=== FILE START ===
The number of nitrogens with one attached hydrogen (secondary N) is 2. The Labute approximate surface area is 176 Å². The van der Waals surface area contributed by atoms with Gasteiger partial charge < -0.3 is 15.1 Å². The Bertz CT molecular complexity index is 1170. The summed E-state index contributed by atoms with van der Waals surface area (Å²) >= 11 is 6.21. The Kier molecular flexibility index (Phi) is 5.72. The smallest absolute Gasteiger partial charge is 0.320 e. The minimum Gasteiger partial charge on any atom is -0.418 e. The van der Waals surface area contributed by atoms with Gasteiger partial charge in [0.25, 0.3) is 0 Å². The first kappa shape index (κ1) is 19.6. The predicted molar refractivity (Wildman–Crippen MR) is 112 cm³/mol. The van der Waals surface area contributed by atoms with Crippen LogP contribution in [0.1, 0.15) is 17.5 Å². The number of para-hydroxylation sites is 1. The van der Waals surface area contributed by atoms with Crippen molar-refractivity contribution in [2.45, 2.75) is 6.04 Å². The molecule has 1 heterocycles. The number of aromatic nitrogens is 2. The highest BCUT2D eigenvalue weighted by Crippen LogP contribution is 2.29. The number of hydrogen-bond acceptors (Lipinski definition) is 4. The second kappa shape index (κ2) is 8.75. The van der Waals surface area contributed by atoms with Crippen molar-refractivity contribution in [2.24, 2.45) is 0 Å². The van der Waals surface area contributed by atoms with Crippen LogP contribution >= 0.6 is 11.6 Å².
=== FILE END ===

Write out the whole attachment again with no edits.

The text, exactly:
The number of nitrogens with one attached hydrogen (secondary N) is 2. The Labute approximate surface area is 176 Å². The van der Waals surface area contributed by atoms with Gasteiger partial charge < -0.3 is 15.1 Å². The Bertz CT molecular complexity index is 1170. The summed E-state index contributed by atoms with van der Waals surface area (Å²) >= 11 is 6.21. The Kier molecular flexibility index (Phi) is 5.72. The smallest absolute Gasteiger partial charge is 0.320 e. The minimum Gasteiger partial charge on any atom is -0.418 e. The van der Waals surface area contributed by atoms with Gasteiger partial charge in [0.25, 0.3) is 0 Å². The first kappa shape index (κ1) is 19.6. The predicted molar refractivity (Wildman–Crippen MR) is 112 cm³/mol. The van der Waals surface area contributed by atoms with Crippen LogP contribution in [0.1, 0.15) is 17.5 Å². The number of para-hydroxylation sites is 1. The van der Waals surface area contributed by atoms with Crippen molar-refractivity contribution in [2.45, 2.75) is 6.04 Å². The molecule has 1 heterocycles. The number of aromatic nitrogens is 2. The highest BCUT2D eigenvalue weighted by Crippen LogP contribution is 2.29. The number of hydrogen-bond acceptors (Lipinski definition) is 4. The second kappa shape index (κ2) is 8.75. The van der Waals surface area contributed by atoms with Crippen molar-refractivity contribution in [2.24, 2.45) is 0 Å². The van der Waals surface area contributed by atoms with Crippen LogP contribution >= 0.6 is 11.6 Å².